Compost Kitchen Waste + Yard Trim
Compost is the foundation of a healthy, sustainable lawn and garden.
There’s gold in your garbage! Black gold, that is. All of your non-meat food waste — from coffee grounds and eggshells to vegetable scraps, pasta and bread — and much of your lawn waste, can be turned into rich compost for your lawn and garden. It’s easy to do and saves money on fertilizers and other amendments.
Much of the 1,606 pounds of garbage each person creates every year (2013 EPA estimate) is organic and can be composted, saving space in landfills and keeping our waste water cleaner and easier to purify. All you need is a small, 3’x3’ corner of your yard.
To compost food waste, Montgomery County requires a rodent proof compost bin. The County provides free compost bins for yard trim, but not one approved for food waste.
- Learn the basics of composting from the EPA.
- Get tips for composting here.
- Read articles on a host of basic to advanced composting topics from Rodale’s Organic Life.
- Learn about vermicomposting, a composting method using worms to speed up the process.
- Learn what to compost and not compost.
- Learn how to make compost using all the right materials.
Get a free compost bin from Montgomery County. Find out where to go to pick up a free compost bin and whether they have them in stock. The County does not deliver compost bins.
To compost food waste, Montgomery County requires a rodent proof compost bin. The County provided compost bins are for yard trim and leaves, but not one approved for food waste.
What about rodents getting into my compost bin?
Montgomery County requires a rodent proof bin for composting food waste. Therefore, rodents shouldn’t be a problem.
If you are reading this from outside the County, here is our advice.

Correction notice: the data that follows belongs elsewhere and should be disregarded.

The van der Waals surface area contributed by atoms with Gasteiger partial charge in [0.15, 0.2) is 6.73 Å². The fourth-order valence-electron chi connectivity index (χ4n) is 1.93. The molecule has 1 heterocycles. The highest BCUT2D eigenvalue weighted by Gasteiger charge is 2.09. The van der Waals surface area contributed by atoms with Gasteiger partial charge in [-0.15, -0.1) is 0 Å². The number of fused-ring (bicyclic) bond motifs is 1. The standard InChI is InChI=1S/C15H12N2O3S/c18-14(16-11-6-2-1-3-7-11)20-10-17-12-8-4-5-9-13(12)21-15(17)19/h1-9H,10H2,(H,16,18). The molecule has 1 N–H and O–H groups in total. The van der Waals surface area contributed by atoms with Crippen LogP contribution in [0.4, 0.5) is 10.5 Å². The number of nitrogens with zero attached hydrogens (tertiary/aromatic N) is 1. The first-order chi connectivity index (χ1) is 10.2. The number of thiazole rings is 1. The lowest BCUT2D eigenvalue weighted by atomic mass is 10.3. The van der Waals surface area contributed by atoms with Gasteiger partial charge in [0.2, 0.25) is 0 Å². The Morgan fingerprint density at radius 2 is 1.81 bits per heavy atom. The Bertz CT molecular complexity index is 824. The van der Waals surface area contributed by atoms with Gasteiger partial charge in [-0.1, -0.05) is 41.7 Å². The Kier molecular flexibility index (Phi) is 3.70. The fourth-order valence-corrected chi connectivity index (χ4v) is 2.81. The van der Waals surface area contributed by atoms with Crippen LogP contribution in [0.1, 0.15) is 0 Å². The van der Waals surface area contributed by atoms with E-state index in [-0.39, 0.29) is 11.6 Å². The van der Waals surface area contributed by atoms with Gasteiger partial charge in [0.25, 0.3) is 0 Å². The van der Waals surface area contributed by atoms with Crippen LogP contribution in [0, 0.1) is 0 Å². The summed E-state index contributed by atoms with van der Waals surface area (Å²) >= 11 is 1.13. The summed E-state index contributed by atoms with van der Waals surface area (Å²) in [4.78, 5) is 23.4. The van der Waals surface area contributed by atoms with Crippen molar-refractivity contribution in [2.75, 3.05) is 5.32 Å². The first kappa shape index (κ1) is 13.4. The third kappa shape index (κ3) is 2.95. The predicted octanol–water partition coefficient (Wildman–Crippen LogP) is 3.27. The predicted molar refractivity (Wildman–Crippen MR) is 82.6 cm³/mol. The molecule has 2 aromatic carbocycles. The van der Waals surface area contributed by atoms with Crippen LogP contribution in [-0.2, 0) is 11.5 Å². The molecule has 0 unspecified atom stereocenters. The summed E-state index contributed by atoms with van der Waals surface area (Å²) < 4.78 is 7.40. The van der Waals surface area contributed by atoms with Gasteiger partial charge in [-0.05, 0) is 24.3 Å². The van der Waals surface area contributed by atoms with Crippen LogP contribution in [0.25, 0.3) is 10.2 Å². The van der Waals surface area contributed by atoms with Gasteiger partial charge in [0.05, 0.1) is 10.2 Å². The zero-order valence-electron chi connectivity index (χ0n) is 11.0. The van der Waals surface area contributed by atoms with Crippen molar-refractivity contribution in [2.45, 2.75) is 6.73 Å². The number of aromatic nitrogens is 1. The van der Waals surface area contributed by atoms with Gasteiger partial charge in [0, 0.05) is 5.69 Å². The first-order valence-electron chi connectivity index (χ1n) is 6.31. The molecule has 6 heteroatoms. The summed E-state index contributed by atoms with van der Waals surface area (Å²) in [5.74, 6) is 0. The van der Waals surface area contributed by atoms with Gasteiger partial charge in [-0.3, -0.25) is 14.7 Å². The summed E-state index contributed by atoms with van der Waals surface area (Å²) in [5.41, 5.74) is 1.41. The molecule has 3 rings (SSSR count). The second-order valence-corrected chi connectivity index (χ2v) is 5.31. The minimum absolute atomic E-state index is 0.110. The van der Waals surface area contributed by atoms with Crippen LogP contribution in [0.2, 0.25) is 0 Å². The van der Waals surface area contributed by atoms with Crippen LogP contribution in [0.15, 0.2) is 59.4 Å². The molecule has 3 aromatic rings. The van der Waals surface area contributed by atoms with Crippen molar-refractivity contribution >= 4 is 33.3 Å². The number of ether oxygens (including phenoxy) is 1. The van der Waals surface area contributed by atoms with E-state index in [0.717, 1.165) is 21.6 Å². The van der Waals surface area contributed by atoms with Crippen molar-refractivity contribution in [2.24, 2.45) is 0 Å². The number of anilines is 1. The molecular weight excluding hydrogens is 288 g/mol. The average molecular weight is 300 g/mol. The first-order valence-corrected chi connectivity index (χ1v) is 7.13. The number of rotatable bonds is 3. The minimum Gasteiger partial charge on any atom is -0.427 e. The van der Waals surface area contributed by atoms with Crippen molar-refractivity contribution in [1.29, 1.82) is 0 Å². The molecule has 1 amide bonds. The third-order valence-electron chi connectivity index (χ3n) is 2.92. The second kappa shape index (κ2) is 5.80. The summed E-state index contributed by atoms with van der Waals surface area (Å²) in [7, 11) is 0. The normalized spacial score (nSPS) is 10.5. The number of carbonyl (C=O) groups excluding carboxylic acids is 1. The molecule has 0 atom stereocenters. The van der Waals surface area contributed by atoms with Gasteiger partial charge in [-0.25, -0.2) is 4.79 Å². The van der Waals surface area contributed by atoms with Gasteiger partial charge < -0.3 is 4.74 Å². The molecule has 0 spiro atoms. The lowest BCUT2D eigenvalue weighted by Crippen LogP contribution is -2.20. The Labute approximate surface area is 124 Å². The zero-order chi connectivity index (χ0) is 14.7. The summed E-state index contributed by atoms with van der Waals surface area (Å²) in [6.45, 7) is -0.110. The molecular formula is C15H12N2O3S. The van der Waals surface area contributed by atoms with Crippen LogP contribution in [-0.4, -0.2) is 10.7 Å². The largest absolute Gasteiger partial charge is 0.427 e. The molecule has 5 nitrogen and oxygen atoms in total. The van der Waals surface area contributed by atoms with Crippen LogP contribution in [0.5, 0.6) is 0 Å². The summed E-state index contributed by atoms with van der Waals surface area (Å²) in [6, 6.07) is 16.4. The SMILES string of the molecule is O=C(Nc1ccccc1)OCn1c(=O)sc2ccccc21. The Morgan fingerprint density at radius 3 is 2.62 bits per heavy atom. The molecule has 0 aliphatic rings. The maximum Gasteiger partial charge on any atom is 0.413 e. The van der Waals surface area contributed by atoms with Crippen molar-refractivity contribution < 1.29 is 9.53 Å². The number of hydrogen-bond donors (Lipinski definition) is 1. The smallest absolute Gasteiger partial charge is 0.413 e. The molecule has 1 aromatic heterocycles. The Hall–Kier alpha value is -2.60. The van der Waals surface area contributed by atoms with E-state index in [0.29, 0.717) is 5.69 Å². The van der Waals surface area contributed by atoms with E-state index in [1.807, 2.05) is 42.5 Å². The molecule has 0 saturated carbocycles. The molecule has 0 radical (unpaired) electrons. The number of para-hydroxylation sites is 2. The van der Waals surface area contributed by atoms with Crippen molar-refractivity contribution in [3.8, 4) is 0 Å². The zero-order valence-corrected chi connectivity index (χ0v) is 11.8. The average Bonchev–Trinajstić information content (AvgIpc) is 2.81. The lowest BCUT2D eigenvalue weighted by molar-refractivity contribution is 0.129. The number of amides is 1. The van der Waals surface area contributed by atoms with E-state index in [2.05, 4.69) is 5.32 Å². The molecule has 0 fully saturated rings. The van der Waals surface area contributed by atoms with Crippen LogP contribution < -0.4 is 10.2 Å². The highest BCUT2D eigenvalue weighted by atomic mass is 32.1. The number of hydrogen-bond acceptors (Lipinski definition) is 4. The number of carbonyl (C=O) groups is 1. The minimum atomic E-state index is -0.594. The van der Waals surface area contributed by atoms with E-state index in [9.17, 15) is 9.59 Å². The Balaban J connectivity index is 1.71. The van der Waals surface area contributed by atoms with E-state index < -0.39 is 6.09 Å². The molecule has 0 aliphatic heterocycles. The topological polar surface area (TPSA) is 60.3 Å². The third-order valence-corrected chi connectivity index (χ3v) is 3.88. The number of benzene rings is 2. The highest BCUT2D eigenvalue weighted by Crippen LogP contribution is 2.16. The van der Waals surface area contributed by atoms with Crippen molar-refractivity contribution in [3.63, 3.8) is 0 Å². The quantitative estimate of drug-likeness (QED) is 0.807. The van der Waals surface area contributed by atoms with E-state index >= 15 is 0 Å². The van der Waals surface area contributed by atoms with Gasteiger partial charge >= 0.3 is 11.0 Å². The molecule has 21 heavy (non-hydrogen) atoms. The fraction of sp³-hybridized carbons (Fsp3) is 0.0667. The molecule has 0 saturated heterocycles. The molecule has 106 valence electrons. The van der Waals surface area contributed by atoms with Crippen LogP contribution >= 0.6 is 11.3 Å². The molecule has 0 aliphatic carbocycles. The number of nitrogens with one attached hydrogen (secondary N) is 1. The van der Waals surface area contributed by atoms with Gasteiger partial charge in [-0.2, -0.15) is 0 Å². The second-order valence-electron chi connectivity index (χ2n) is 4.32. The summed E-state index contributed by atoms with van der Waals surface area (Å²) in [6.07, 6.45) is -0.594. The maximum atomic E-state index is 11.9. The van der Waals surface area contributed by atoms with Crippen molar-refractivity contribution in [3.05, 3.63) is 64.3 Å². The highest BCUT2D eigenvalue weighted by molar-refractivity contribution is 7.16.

The most important step to keep vermin out of your compost is never to put meat or meat byproducts (oils, fat) in your compost pile. A properly blended compost pile will have few rodent problems.
If you do have a problem that bothers you, follow these simple steps. First, bury the bottom lip of the bin under the soil surface. Second, keep all lids and doors (if your bin has them) securely fastened and/or locked (some thieves like raccoons, can easily work latches). Third, when adding food scraps, make a depression in the middle of the pile and cover the scraps with other non-food material.
If at all possible, avoid using poisons as a means of control; instead, try predator urine, used kitty litter, hot pepper wax, or peppermint extract. As a last resort, purchase a few humane rodent traps that allow for release elsewhere.
What are some of the benefits of composting?
Compost is the single best way to improve the overall health of your soil, and thereby anything you want to grow in it. Working compost into your garden beds improves soil “tilth,” its overall structure and key to its water holding/drainage abilty. It reduces need for watering, fertilizers, and pesticides, which helps you save money at the garden center and keeps chemical inputs out of our streams and the Chesapeake Bay.
Composting also diverts organic material from landfills, helping reduce resources needed by trash truck and waste facilities. And, if you have a septic system, removing solids from your drain and avoiding the garbage disposal may help protect your system from damage.